Adjuvant T-DM1 Superior to Trastuzumab in Patients with HER2+ Early Breast Cancer

Increased invasive disease-free survival, disease-free survival and overall survival

A new option proves effective for patients with HER2+ early breast cancer with residual disease after neoadjuvant therapy. The phase 3 KATHERINE (NCT01772472) trial found that ado-trastuzumab emtansine (T-DM1) increases invasive disease-free survival (IDFS), disease-free survival (DFS) and overall survival (OS) compared with trastuzumab.

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“In the past 10 to 15 years, we have developed several new treatment options for HER2+ breast cancer that specifically target the HER2 protein. This evidence will provide a basis for regulatory approval so that we can offer this regularly to our patients,” says Jame Abraham, MD, Director of Breast Oncology at Cleveland Clinic Cancer Center, a participating site in the study. “We found both a significant risk reduction in terms of survival as well as a safety profile consistent with other studies on T-DM1.”

The KATHERINE trial targeted patients with HER2+ breast cancer with residual tumors after preoperative therapy. The international, multicenter, randomized trial found that adjuvant T-DM1 demonstrated both a statistically significant and clinically meaningful improvement in IDFS compared with trastuzumab (unstratified HR = 0.50; 95% CI 0.39-0.64, P < 0.0001). The three-year IDFS rate improved from 77.0 percent to 88.3 percent. The benefit of T-DM1 was consistent across all key subgroups including HR status, extent of residual invasive disease and single or dual HER2-targeted neoadjuvant therapy. Investigators presented the data at the San Antonio Breast Cancer Symposium and published results in the New England Journal of Medicine in December 2018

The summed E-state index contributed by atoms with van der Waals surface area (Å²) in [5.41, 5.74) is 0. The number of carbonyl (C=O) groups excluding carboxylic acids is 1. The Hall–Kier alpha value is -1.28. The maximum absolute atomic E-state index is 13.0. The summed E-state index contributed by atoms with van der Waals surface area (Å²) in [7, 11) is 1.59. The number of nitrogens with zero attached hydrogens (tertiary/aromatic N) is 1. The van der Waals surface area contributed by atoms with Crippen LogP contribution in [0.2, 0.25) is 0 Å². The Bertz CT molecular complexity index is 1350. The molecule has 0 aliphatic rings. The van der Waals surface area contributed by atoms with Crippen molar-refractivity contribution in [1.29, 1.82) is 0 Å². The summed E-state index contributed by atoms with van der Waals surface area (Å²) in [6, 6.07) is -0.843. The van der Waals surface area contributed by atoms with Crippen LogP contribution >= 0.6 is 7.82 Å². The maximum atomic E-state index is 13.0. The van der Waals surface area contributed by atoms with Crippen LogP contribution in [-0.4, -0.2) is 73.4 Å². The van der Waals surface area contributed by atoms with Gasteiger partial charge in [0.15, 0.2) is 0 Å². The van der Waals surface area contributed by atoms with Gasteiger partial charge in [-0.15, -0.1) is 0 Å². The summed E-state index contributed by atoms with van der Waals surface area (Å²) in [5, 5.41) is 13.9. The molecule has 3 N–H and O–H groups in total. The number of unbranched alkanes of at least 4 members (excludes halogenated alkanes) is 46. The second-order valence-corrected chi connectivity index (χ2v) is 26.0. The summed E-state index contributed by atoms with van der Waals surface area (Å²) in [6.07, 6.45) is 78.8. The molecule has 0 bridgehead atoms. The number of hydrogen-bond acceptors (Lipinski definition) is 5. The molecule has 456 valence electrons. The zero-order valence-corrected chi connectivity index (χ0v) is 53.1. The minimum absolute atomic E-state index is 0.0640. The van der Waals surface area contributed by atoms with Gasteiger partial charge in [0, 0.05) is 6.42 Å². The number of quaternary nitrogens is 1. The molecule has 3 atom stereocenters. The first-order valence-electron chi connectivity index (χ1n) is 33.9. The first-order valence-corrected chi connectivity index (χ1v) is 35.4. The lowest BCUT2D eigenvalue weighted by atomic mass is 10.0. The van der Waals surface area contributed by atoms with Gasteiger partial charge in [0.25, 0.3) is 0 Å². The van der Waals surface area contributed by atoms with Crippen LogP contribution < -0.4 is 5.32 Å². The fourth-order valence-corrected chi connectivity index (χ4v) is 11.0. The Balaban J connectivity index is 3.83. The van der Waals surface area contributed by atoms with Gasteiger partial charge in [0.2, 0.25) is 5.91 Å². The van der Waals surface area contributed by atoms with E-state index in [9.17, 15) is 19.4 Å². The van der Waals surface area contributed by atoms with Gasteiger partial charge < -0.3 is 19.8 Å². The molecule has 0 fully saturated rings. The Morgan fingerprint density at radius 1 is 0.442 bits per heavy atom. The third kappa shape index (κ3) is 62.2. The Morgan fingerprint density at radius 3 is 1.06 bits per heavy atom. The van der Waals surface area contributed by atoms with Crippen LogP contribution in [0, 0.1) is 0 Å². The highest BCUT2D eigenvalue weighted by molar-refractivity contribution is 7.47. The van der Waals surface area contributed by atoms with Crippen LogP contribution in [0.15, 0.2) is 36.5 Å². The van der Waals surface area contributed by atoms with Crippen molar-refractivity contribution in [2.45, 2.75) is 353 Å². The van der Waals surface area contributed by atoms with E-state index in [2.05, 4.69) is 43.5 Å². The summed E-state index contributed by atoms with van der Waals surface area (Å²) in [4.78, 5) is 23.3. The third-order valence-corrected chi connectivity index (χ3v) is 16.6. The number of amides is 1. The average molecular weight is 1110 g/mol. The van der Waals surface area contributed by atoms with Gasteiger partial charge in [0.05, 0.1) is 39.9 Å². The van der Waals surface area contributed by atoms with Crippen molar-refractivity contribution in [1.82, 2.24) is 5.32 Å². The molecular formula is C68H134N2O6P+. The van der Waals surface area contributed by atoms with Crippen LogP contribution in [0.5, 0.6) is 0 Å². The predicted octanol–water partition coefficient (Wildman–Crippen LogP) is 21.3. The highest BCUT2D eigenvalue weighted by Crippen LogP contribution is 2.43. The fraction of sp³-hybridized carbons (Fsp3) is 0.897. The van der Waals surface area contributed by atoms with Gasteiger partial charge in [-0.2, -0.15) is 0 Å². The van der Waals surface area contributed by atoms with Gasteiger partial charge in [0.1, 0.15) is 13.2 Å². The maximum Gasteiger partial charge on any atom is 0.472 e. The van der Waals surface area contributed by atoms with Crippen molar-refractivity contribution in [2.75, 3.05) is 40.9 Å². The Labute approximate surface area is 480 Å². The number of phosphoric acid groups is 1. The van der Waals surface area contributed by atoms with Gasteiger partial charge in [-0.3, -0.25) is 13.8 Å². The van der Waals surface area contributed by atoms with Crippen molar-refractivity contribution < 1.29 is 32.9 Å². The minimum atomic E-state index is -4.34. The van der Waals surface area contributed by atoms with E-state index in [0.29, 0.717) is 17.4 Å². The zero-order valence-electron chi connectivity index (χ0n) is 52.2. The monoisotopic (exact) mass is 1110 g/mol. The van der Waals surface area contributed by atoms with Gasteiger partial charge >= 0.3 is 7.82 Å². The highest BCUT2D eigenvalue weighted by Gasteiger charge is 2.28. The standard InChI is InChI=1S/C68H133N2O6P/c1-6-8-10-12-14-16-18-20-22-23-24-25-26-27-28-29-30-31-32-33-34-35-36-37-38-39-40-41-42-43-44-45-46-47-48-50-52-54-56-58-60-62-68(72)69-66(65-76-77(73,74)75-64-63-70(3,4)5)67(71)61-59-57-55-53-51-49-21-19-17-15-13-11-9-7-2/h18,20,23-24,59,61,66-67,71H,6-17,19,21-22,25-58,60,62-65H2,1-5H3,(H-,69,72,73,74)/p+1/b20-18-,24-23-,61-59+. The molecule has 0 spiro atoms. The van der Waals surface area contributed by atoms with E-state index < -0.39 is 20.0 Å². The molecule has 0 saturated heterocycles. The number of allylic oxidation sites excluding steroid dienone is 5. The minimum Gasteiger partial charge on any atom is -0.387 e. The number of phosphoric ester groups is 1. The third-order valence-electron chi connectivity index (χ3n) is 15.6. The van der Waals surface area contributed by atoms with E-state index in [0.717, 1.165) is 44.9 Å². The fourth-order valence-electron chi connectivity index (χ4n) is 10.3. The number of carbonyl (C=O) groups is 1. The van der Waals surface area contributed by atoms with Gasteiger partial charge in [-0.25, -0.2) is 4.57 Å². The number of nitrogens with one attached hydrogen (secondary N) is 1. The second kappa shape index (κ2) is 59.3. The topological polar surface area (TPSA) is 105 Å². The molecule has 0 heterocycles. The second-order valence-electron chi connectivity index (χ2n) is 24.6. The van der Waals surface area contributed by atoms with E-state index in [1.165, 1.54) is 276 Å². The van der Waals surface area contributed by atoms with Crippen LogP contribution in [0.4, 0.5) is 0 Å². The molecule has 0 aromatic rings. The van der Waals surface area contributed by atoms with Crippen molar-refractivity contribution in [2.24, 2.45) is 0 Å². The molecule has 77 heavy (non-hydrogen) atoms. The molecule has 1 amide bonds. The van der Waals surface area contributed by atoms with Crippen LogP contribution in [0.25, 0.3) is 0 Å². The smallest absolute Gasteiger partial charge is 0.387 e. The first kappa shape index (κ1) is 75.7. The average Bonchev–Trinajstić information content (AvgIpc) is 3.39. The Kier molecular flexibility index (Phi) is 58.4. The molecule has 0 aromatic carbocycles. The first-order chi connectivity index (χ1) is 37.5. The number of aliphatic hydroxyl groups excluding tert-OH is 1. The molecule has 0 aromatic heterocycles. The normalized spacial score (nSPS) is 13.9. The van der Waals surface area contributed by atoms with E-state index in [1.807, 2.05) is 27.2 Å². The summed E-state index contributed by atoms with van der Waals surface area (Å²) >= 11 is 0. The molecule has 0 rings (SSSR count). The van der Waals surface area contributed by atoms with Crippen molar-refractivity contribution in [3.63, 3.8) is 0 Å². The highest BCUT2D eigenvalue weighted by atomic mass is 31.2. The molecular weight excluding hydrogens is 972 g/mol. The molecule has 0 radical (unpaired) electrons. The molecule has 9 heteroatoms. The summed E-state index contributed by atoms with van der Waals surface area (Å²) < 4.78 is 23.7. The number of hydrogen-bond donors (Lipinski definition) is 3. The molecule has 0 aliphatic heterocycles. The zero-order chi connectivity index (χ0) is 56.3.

“The patients studied here often have a worse prognosis,” says Dr. Abraham, “so these results are particularly encouraging.”

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Study design

Eligibility criteria for patients included histologically confirmed invasive breast carcinoma, completion of HER2-directed therapy and preoperative systemic chemotherapy and at least 18 years of age. An ECOG performance status of 0 or 1, clinical stage, T1-4/N0-3/M0 and adequate renal, liver and hematologic function were also required. Patients were randomized to either intravenous T-DM1 3.6 mg/kg or trastuzumab 6 mg/kg every three weeks for 14 cycles.

While this study found no new safety signals, T-DM1 has been associated with liver and heart toxicity, birth defects and death. It is approved for patients with metastatic HER2+ breast cancer who failed trastuzumab and a taxane.

Patients with metastatic cancer were excluded from the study. Dr. Abraham was principal investigator of a multi-institutional phase 1b clinical trial that found T-DM1 in combination with neratinib effective for these patients.

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“This data will likely form the foundation of a new standard of care in this population,” says Dr. Abraham, “and lead to an overall increase in the use of neoadjuvant therapy in HER2+ early breast cancer.”